Genesis of a Law School

            He tracked down a man accused of poisoning the food of the Archbishop of Chicago and his 300 guests. He discovered a German spy who was using invisible ink to send messages overseas. He was called a “sphinx” on the front page of the New York Post on January 22, 1919.

            He was George Lillard, unlikely founder of what is now known as The University of Connecticut School of Law. His story is the story of the genesis of a law school.

            Born 1884 in Washington, Virginia, the son of the county sheriff, Lillard developed his interest in the law and in sleuthing at his father’s knee. Leaving Virginia for Washington, D.C., in his late teens, Lillard worked as a drugstore clerk and then as a tapestry weaver. He saved $1,000 and started a bakery, only to lose everything. He began to sell insurance during the day to afford attending law school at night at Georgetown University, one of the few evening law schools in the country at the time. After graduation he joined the Department of Justice.

            When the United States entered World War I, he was transferred to Connecticut, an important post as fifty-five percent of the country’s munitions were manufactured in this sate. A major part of his job as Special Agent in Charge was the investigation and prosecution of sedition. He was considered fair, tough, thorough, and patriotic and earned the admiration of business and political leaders throughout the state. This reputation earned him a position at the Travelers Insurance Company after the war.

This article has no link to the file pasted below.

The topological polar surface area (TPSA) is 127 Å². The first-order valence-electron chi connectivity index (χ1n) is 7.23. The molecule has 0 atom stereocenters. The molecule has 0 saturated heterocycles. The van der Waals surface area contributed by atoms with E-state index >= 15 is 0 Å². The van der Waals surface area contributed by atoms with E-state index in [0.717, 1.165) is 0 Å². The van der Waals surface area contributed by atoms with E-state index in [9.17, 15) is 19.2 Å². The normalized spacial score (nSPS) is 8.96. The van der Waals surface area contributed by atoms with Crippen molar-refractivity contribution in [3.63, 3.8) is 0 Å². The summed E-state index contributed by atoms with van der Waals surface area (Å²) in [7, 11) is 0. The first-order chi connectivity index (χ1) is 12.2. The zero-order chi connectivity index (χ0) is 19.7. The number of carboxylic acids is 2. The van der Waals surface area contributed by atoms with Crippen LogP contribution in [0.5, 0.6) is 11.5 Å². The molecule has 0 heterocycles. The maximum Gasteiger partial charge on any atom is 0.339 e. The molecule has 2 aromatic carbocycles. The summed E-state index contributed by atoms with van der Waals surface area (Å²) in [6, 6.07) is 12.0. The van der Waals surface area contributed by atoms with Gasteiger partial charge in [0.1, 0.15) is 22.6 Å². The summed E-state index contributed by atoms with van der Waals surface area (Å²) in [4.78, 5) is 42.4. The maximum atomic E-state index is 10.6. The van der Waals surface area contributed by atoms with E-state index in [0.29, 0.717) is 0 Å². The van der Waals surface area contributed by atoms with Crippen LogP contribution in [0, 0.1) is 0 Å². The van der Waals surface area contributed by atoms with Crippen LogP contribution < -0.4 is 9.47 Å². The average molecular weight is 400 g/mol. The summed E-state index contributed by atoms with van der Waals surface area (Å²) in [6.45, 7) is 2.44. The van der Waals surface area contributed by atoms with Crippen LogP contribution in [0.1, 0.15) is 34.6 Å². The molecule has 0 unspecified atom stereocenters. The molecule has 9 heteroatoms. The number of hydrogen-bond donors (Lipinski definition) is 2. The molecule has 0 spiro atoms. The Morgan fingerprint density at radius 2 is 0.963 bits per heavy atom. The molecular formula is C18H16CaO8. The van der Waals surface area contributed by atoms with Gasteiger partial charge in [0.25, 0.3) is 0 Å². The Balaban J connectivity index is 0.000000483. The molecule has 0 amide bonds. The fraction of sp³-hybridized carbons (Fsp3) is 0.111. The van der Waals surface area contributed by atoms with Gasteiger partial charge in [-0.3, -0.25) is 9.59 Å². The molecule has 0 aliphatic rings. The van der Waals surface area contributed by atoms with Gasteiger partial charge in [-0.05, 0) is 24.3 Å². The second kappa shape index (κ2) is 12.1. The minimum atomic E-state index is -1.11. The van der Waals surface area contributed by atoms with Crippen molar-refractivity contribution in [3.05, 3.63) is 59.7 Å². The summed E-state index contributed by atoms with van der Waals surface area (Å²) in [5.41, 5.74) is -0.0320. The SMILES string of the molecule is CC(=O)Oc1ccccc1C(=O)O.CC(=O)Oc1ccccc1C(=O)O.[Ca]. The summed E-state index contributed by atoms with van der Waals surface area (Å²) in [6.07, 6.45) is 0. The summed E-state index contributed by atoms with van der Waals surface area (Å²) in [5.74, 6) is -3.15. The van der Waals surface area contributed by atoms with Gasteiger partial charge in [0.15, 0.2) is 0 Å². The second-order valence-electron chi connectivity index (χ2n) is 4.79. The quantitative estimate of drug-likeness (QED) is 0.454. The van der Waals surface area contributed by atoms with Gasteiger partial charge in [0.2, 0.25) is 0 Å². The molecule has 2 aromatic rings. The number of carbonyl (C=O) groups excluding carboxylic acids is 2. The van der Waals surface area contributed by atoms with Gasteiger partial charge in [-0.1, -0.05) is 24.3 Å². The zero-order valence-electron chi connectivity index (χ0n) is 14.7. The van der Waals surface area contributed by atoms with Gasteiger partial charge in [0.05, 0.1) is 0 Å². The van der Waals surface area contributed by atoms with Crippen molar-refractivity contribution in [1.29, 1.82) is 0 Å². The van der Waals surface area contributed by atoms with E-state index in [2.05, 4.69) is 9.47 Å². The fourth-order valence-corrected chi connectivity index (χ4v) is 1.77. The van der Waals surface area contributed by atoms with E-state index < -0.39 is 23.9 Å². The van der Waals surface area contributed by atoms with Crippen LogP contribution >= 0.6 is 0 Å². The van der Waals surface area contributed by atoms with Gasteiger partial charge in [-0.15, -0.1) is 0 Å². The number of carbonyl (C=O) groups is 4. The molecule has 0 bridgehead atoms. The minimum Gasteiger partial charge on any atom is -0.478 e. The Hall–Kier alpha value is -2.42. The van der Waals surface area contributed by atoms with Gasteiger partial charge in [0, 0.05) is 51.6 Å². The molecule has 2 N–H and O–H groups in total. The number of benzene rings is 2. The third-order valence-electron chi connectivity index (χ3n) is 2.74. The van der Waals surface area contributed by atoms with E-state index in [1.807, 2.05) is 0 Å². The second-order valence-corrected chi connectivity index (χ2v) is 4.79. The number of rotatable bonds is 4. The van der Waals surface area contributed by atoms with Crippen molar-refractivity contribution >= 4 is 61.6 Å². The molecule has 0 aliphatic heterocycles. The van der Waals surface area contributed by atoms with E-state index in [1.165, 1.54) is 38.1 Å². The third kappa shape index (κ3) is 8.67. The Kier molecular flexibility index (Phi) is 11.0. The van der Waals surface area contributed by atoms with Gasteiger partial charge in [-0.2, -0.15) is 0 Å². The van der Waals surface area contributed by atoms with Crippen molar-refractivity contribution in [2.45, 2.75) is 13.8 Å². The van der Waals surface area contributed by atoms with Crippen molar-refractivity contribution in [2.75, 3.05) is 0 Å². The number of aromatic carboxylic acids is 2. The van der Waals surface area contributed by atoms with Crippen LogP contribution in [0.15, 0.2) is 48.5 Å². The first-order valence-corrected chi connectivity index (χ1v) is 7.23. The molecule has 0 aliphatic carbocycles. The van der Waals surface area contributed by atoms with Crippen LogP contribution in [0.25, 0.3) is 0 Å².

Two years later he founded a law school.

The Hartford College of Law

            By 1921, Lillard and other insurance executives felt that employees in the insurance industry needed to have a better understanding of the law. Travelers encouraged Lillard to offer night classes in law in a rented room at 94 Allyn Street paid for by student fees. Enrollment was forty-four, including seven women. The School’s purpose was to provide legal education for employees of Hartford-based insurance companies and of other local industrial and mercantile organizations. But the entrepreneurial Lillard quietly accepted anyone interested in the law.

            In its early years the School was seen as a small boon to the Connecticut business community. Employees were educated on their own time and with their own money. The School did not threaten the State Bar as courses offered received no official credit. But, by the late 1920’s, Lillard had developed two goals --- to have the School accredited by the American Bar Association and to have graduates of the School automatically eligible to take the Connecticut Bar exam. At that point controversy began to surround the school